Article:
The layer specific targeting of R7/R8 axons can be divided into two main developmental phases: First, targeting of R cell axons to distinct temporary layers in the early medulla and second, the selection of correct synaptic target layer within the mature medulla neuropile (Hadjieconomou et al., 2011; Ting and Lee, 2007; Ting et al., 2005). Multiple cell type specific molecules involved in layer specific targeting of R8 axons (Hakeda-Suzuki and Suzuki, 2014; Lee et al., 2003; Ohler et al., 2011; Pappu et al., 2011; Senti et al., 2003 Shinza-Kameda et al., 2006; Timofeev et al., 2012; Tomasi et al., 2008) and R7 axons (Astigarraga et al., 2010a; 2010b; Choe et al., 2006; Lee et al., 2001; Morey et al., 2008; Nern et al., 2005; Prakash et al., 2010; Ting et al., 2005) have been identified. Interestingly, most of these molecules function in the second phase of axon targeting and the molecular mechanisms governing the initial innervation of R8 and R7 axons as well as the importance of this temporary positioning for subsequent synaptic layer targeting remain elusive. The Zn finger transcription factor Sequoia and the cell adhesion molecule N-Cadherin are both expressed in R7 as well as R8 cells but are primarily required for the temporary layer positioning of R7 axons (Lee et al., 2001; Petrovic and Hummel, 2008; Ting et al., 2005). Additionally, the LRR molecule Capricious, expressed only in R8 cells, has been described to control R8 axon targeting during the second step (Shinza-Kameda et al., 2006) but its role in the initial targeting of R8 axons to temporary medulla position has not been addressed despite an early onset of expression.
Here we show that early self-patterning of R7/R8 afferents, mediated by relative difference in Sequoia levels, organizes an initial topographic map. This is achieved by a birth-order defined sequence of R7-R8 growth cone segregation leading to their differential positioning in the target field. Shortly afterwards, cell adhesion molecules, like Capricious in R8, consolidate these growth cone positions, which is critical for subsequent steps of synaptic partner recognition.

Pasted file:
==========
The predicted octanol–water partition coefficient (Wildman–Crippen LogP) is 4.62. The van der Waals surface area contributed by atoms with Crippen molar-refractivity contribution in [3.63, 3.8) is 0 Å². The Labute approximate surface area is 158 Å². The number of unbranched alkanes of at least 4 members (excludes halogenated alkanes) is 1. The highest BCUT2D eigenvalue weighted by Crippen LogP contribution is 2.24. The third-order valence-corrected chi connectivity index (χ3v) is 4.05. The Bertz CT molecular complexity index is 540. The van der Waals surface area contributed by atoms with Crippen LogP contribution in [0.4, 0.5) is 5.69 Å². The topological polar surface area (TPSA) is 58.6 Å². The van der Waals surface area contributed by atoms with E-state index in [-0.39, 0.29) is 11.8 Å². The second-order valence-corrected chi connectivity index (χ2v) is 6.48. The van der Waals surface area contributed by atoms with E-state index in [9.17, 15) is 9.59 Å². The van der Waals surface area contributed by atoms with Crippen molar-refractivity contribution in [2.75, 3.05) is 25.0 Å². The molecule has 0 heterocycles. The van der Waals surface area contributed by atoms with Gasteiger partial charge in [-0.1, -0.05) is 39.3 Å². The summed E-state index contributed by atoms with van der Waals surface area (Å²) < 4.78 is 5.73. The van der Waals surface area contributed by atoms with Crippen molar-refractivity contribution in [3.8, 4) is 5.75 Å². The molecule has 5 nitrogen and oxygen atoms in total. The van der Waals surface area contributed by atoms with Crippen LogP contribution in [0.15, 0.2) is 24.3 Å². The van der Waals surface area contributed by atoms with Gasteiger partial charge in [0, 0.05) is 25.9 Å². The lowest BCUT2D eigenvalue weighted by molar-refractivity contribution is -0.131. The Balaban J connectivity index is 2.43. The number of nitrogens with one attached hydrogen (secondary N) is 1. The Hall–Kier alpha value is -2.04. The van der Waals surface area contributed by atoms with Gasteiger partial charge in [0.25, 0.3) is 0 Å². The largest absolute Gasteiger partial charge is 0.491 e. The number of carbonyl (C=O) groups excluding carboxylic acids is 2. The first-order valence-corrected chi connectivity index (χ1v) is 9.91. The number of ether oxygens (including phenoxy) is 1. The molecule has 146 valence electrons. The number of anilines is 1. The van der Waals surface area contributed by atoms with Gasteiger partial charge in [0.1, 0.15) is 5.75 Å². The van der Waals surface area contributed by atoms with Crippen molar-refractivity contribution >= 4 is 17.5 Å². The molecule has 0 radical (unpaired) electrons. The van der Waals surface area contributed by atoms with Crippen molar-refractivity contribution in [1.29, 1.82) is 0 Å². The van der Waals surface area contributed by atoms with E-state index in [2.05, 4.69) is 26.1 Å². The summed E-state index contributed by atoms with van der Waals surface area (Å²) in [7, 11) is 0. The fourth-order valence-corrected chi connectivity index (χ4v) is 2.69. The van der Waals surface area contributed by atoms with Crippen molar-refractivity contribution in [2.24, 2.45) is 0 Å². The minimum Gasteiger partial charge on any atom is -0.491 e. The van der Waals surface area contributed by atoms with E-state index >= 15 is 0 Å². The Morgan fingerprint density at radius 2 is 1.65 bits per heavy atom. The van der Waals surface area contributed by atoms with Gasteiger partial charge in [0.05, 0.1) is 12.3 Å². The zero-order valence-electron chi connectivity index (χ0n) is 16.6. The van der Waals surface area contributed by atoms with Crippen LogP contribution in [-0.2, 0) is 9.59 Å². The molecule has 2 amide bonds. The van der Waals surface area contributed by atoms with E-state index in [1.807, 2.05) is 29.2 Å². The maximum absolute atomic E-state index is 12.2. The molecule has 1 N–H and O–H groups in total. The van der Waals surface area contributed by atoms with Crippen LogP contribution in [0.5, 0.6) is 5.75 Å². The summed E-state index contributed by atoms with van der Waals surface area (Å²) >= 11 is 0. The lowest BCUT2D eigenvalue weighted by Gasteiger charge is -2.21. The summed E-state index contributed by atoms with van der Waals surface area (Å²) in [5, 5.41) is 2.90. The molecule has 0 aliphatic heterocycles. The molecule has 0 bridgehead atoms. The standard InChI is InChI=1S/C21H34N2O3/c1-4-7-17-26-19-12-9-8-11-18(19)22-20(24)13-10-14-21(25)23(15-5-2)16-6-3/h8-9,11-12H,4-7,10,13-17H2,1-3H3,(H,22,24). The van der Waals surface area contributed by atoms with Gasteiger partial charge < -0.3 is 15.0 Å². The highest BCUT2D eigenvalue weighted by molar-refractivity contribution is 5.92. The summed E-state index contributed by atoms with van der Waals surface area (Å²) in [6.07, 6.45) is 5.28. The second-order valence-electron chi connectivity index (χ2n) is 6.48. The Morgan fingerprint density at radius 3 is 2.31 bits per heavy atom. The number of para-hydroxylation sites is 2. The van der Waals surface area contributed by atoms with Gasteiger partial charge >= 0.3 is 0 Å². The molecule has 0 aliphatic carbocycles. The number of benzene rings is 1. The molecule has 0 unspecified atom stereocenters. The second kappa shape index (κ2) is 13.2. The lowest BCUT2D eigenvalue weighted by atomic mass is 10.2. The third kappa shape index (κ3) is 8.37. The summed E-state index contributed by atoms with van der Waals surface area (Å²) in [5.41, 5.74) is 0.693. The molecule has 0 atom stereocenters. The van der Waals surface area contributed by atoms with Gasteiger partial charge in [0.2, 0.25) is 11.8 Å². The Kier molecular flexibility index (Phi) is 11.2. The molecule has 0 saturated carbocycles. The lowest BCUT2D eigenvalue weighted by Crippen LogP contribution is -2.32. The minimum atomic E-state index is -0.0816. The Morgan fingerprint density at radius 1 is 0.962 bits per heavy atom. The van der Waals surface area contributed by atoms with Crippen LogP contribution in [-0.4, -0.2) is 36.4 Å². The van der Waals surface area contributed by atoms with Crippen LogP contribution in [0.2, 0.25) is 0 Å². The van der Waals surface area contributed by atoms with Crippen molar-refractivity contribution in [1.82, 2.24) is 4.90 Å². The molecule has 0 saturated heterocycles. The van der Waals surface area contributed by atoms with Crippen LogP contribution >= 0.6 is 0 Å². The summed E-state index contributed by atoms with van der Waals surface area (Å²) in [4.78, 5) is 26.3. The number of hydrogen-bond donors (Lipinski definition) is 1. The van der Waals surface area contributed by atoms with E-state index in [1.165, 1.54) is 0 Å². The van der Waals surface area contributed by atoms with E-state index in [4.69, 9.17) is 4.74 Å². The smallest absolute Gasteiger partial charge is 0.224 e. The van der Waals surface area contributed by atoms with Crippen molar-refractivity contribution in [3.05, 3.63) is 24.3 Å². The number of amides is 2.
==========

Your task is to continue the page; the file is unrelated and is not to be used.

In the developing Drosophila visual system, photoreceptor axons project from the eye disc into the optic lobe and target to the lamina and medulla neuropiles (Figure 1A). Photoreceptor differentiation begins in the 3rd instar eye disc in a defined sequential fashion with R8 specified first followed by the outer R1-R6 cells and finally R7 in every ommatidium and can be visualized in developing ommatidial rows (Figure 1B, Tomlinson and Ready, 1987).
We examined how R8/R7 sequential specification is represented in the arrival of R cell axons at the medulla target region using cell type specific reporter lines (sens-Gal4 for R8, sev-Gal4 for R7, Figure 1C–E”, Figure 1—figure supplement 1). By quantifying the number of R8/R7 growth cones at three consecutive stages of early pupal development (6/12/24 hr After Puparium Formation, APF), we could show that R cell axon innervation in the medulla mirrors the temporal pattern of R cell specification and follows a consistent sequence of growth cone segregation for each stage (Figure 1C–E’, summarized in B). At the anterior edge of the medulla the youngest R8 axons arrive sequentially and position at the superficial layer of the medulla neuropile ('R8 positioning', Figure 1C arrowhead), followed by the arrival of the first R7 axon at the respective R8 position about 6 hr later and three columns posterior to the youngest R8 axon (Figure 1C’ arrowhead). For the next 6-8 hr, represented by 3–4 columns, R7/R8 growth cones are in close contact followed by their segregation into adjacent positions, with R7 growth cones locating proximal with respect to the superficial R8 growth cones in the corresponding columns ('R7-R8 segregation', Figure 1C’-E’). Afterwards, R7 growth cones move deeper into the medulla neuropile whilst maintaining their columnar topography and a separate R7 temporary layer becomes visible ('R7 positioning', illustrated in Figure 1B).
As reported previously, Sequoia is critical for R cell target layer selection (Petrovic and Hummel, 2008). Next we tested if Sequoia is involved in the regulation of these initial steps of growth cone positioning. Using MARCM (Lee and Luo, 2001) we generated sequoia mutant R8 cells by activating Flippase under heat shock promoter and visualized their growth cones with an R8 specific reporter line (sens-Gal4, Figure 2A–B’). Axons of sequoia mutant R8 cells project to the anterior medulla in the wild type sequence but convergence of neighbouring R8 growth cones can be observed, disrupting the topographic organization (Figure 2A–B'). Similar phenotype in R8 growth cone positioning can be observed in eye specific sequoia mosaics (ey3.5-FLP), excluding an effect of unlabelled sequoia mutant cells generated in the brain in the hs-FLP background (data not shown).